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This article by Joan Crespi was prepared for the May 28, 2003 edition of U.S. 1 Newspaper. All rights reserved.
Drama review: `You Never Know’
You Never Know" is the delightful caper now running
at Hopewell’s Off-Broadstreet Theater through Saturday, June 28. Weightless
as wind, the play features music and lyrics by the American legend
The musical is based on the Austrian play, "By Candlelight,"
that had its debut in London in 1928 — light from candles in a
candelabra is the joke that frames Off-Broadstreet’s first act and
then the show. Co-producer Robert Thick directs (and commandingly
plays a cameo role as the curmudgeonly Herr Baltin); Tanya Boehme,
at the piano, is also musical director of the live band. Co-producer
Julia Thick has designed the snappy choreography which the cast executes
with precision and style.
In its "By Candlelight" incarnation (by Sigfried Geyer, Karl
Farkas, and Robert Katscher), this was first a romantic comedy about
a Hapsburg heir and a chambermaid, with a smattering of songs by Cole
Porter. Modified, its title changed, the songs all Porter’s, it’s
still a romantic comedy (with the accent on the comedy), but the story
tells of a baron, his butler Gaston, a high-society lady and her maid,
It’s fitting that this Viennese comedy "By Candlelight" played
first in London because the plot draws heavily on the class system.
Along with high social station goes wealth (and this gives a special
comic edge to the tip by-play — coin tossing between Gaston and
the baron.) Much of the play does depend upon the roles attendant
on high and low social class — table setting, ordering, and fetching
dinner. Much modified, the show became "You Never Know" in
1938, opening as a big, glamorous musical; scaled down, it opened
Off-Broadway in 1973.
In this Hopewell incarnation, the black and white set,
with grand piano and with tasteful Art Deco doors, sets the scene
for the late 1920s and early ’30s. The single set is the baron’s elegant
sitting room in his penthouse suite at the Ritz Hotel in Paris.
The action is set in motion by a couple of misdirected phone calls
and a disconnect. The baron instructs Gaston to call Ida, his mistress,
(well-played by Pamela Linkin), to cancel their date tonight. When,
after mistakes, he reaches the right number, he talks to the maid
— but doesn’t know that. Meanwhile, Ida doesn’t get the message
and shows up.
Finding herself unexpected and unwanted, she pronounces herself back
in circulation. (The Ida character disappears until the end when she
shows up with — someone else.) When Gaston calls the right room
number and leaves the message, the phone is hilariously disconnected
as he talks of love. A curious Maria, posing as a society lady, unexpectedly
shows up. Gaston, unaware, attempts to woo Maria (the slim, shapely
Marieke Georgiadis. She wears a draped gray dress of the ’30s, the
inspiration of costumer Arlene Kohler. Petite and pretty, Georgiadis
is lovely to watch, although her high-pitched singing voice is shrill
at times.) Needless to say, Maria takes Gaston for the baron.
At first the plot line seems to be the old time-tested switcheroo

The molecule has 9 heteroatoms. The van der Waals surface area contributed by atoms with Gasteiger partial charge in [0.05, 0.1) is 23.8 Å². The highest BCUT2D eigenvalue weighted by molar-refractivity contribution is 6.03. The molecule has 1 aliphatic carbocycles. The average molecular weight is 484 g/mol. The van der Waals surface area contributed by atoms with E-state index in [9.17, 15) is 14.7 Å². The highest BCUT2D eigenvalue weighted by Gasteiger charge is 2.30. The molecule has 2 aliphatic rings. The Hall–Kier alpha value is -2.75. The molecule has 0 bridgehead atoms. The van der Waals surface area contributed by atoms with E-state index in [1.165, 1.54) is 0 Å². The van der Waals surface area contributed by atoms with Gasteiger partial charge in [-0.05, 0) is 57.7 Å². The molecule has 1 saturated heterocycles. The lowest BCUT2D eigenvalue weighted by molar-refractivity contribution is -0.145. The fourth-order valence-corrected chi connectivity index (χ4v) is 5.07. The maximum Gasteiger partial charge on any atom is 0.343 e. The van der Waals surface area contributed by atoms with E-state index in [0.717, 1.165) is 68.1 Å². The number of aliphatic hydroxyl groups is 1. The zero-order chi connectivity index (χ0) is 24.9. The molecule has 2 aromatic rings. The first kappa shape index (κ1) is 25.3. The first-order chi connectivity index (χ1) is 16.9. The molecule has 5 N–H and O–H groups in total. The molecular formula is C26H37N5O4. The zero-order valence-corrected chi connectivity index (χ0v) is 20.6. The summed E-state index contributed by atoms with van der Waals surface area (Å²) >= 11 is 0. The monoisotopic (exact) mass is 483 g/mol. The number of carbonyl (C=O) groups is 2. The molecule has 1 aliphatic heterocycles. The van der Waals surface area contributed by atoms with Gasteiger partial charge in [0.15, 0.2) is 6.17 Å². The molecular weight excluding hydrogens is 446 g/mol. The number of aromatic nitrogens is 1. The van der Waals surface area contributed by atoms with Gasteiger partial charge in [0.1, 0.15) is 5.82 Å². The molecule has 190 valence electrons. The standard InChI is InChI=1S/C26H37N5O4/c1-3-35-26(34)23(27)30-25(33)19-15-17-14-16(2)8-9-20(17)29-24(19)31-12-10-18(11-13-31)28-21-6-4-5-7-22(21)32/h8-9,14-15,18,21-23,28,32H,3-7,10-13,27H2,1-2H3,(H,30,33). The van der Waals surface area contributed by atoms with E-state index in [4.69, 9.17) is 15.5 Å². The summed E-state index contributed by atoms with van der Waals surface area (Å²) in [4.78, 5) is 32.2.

(nicely used by Shakespeare), here about an engaging butler/servant,
Gaston, (played with comic expression by Brendan Scullin) who purposely
takes the role of his temporarily absent and older employer (played
with warmth, self-assurance, and humor by Bruce Clough).
Then the play surprises, going beyond the ho-hum switcheroo and the
butler-baron deception of Maria (which will turn out to be a mutual
deception). When the real baron returns, he immediately sees what’s
up. With great good humor, he decides to play along, assuming the
role of his butler. It’s a plot twist this reviewer hasn’t seen before.
The comedy compounds. Why does the baron play along? It’s more amusing
to be part of the game, he says. The evening becomes steady, unflagging
There’s comedy in Gaston firing the baron, the baron firing Gaston.
Meanwhile the real Gaston (posing as the baron) has fallen in love
with Maria, who thinks he is the baron, and he asks the real baron’s
advice in seduction. The real baron gives him instruction in seduction
lines. Then he instructs Maria, whose true identity has been revealed.
To both, the baron offers the same lines — which include "Not
before supper." This is about as naughty as the play gets.
Consider the acting difficulties: here’s an actor playing a butler
playing a baron, and an actor playing a baron playing a butler, and
a lady’s maid playing a society lady until she is discovered. All
three actors with double acting roles perform convincingly, which
adds to the fun. The biggest change is in Maria who, when discovered,
abandons her put-on airs and changes her voice and manner down from
the lofty to the common.
The songs here are not the ones that made Cole Porter famous in and
after his time (he died almost 40 years ago) — songs such as "Night
and Day," "Begin the Beguine," "I’ve Got You Under
My Skin," "I Get a Kick out of You." In today’s world
Porter is also remembered for his most successful and still popular
musical, the classic, "Kiss Me, Kate." Yet although "You
Never Know" may be one of his minor shows, its lyrics display
a characteristic cleverness, sophistication, style, and wit. And this
show has at least one memorable Cole Porter song to hum all the way
home, "At Long Last Love."
Is it an earthquake, or simply a shock?
Is it the good turtle soup or merely the mock?
Is it a cocktail, this feeling of joy?
Or is what I feel the real McCoy?
Is it for all time or simply a lark?
Is it Grenada I see or only Asbury Park?
Is it a fancy not worth thinking of?
Or is it at long last love?
— Joan Crespi
Greenwood Avenue, Hopewell, 609-466-2766. $22.50 & $24. Runs weekends
to Saturday, June 28.
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